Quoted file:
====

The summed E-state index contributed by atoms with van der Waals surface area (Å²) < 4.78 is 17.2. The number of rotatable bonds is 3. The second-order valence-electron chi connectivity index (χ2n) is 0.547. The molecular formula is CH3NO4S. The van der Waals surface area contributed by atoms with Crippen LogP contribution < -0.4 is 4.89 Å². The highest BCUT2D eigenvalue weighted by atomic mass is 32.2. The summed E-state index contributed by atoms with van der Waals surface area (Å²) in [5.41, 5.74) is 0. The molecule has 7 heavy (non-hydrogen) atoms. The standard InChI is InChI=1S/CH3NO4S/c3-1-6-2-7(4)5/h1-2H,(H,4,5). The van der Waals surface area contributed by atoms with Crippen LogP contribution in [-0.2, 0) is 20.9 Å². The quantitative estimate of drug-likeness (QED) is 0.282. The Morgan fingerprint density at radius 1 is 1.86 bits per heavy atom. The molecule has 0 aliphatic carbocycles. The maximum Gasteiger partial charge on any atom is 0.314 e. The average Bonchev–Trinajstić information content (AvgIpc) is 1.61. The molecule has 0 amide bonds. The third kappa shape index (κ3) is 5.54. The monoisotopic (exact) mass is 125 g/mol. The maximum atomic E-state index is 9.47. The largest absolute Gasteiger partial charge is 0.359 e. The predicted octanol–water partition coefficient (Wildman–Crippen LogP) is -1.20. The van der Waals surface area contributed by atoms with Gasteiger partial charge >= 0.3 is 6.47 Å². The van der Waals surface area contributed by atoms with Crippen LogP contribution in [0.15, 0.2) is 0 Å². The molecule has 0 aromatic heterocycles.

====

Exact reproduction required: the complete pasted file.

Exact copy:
The summed E-state index contributed by atoms with van der Waals surface area (Å²) < 4.78 is 17.2. The number of rotatable bonds is 3. The second-order valence-electron chi connectivity index (χ2n) is 0.547. The molecular formula is CH3NO4S. The van der Waals surface area contributed by atoms with Crippen LogP contribution < -0.4 is 4.89 Å². The highest BCUT2D eigenvalue weighted by atomic mass is 32.2. The summed E-state index contributed by atoms with van der Waals surface area (Å²) in [5.41, 5.74) is 0. The molecule has 7 heavy (non-hydrogen) atoms. The standard InChI is InChI=1S/CH3NO4S/c3-1-6-2-7(4)5/h1-2H,(H,4,5). The van der Waals surface area contributed by atoms with Crippen LogP contribution in [-0.2, 0) is 20.9 Å². The quantitative estimate of drug-likeness (QED) is 0.282. The Morgan fingerprint density at radius 1 is 1.86 bits per heavy atom. The molecule has 0 aliphatic carbocycles. The maximum Gasteiger partial charge on any atom is 0.314 e. The average Bonchev–Trinajstić information content (AvgIpc) is 1.61. The molecule has 0 amide bonds. The third kappa shape index (κ3) is 5.54. The monoisotopic (exact) mass is 125 g/mol. The maximum atomic E-state index is 9.47. The largest absolute Gasteiger partial charge is 0.359 e. The predicted octanol–water partition coefficient (Wildman–Crippen LogP) is -1.20. The van der Waals surface area contributed by atoms with Gasteiger partial charge >= 0.3 is 6.47 Å². The van der Waals surface area contributed by atoms with Crippen LogP contribution in [0.15, 0.2) is 0 Å². The molecule has 0 aromatic heterocycles.